Monday, February 23, 2009


Now to the word "honor." You will recall I am addressing the charge laid at the feet of someone that the thing they did was "unreasonable" and "dishonorable." This said because the accuser disagreed with the action taken. Check the last two posts if there is any need for further context.

I do confess that I often wonder about this honor thing when faced with a difficult action I am thinking of performing that may be questioned. This, because it may be that my greatest concern for any thing I do is that I might hear said of it, "That wasn't an honorable thing to do." [Lacking in integrity] So I have some additional and final thoughts on this difficult word...honor.

I say difficult because I'm not sure I often see it in myself. Maybe that's because I sometimes have all these secret or hidden from view thoughts and feelings that I have to fight through when making a difficult choice in an action. Add to that my inability, often times, to honestly examine my own motives [Owning them truthfully since I tend to want to assign good motives to myself too quickly.] and I find myself in a conundrum about my own honor. But I do often think, correctly or incorrectly, I recognize it when I see it in others. [Or don't see it.] Oh how wrong a person can be as we shall see. But wherever this difficult word is really present in reality, I think, as a virtue, it has little to do with being reasonable. [There's THAT word again.]

I do know, however, that it is just as "dishonorable" [lacking in integrity] for a person to allow themselves to be used or abused by others out of a fear of offending the abuser OR standing by while others are used/abused when it is within one's power to stop it, as it is "dishonorable" for a person to personally use/abuse other people.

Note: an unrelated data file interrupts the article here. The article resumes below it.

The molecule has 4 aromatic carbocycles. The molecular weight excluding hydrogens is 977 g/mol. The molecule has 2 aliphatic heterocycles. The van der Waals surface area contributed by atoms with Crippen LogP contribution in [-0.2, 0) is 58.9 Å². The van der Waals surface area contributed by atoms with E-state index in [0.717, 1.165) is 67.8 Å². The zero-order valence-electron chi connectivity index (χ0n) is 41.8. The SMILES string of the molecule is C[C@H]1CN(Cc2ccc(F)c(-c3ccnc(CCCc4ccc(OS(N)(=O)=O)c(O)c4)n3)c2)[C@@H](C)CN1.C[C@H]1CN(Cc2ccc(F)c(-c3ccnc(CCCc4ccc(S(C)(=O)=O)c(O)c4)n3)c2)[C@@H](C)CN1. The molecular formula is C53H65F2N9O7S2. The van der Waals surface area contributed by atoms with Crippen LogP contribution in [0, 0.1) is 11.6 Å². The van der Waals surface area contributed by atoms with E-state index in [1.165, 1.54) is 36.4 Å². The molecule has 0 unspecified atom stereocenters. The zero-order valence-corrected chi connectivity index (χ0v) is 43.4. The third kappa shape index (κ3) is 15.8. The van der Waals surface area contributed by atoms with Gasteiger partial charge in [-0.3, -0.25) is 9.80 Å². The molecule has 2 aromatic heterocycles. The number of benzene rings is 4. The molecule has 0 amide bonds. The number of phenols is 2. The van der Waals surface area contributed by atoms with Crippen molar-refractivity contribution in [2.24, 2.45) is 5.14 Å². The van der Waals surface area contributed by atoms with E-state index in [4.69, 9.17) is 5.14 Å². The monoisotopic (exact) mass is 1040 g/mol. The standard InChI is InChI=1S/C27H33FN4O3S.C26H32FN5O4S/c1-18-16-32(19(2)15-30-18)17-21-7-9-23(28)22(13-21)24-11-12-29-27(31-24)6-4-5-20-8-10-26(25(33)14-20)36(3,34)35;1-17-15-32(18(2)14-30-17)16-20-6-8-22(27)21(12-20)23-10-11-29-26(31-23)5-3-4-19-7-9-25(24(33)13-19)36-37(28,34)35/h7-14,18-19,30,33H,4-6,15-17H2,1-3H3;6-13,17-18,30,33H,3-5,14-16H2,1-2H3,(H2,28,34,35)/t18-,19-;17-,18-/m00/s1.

I also think that we as preachers may have honed the using of other people, which may be our greatest sin, to an art as revealed in our rhetoric which is the stuff of legend in the ministerial fraternity. [Consider the attendance and decision reports at years end as if it validates the success or failure of the ministry of a church...."my church" pastors often revealingly say.]

If one asks "how should we report?" I would simply say, after questioning if reporting is truly needed at all, that... until... we start talking in our reports about the number of marriages saved through counseling or families assisted in needs, food clothes and shelter being provided, or people with addictions [be they food, money, sex, drugs, religion, power, addictions] being helped, as well as the number of people brought to faith in Christ and discipled in their walk... and... when we speak of our serving the congregation who has decided on certain doctrinal issues after study and prayer as a body, we haven't begun to address what I'm refering to here.

We have become, IMHO, a generation of professed christians, especially preachers, who may be more likened to users and abusers seeking control and power, sold under a different name, [doing ministry or serving] but looking nothing like real biblical ministry or service. But I digress.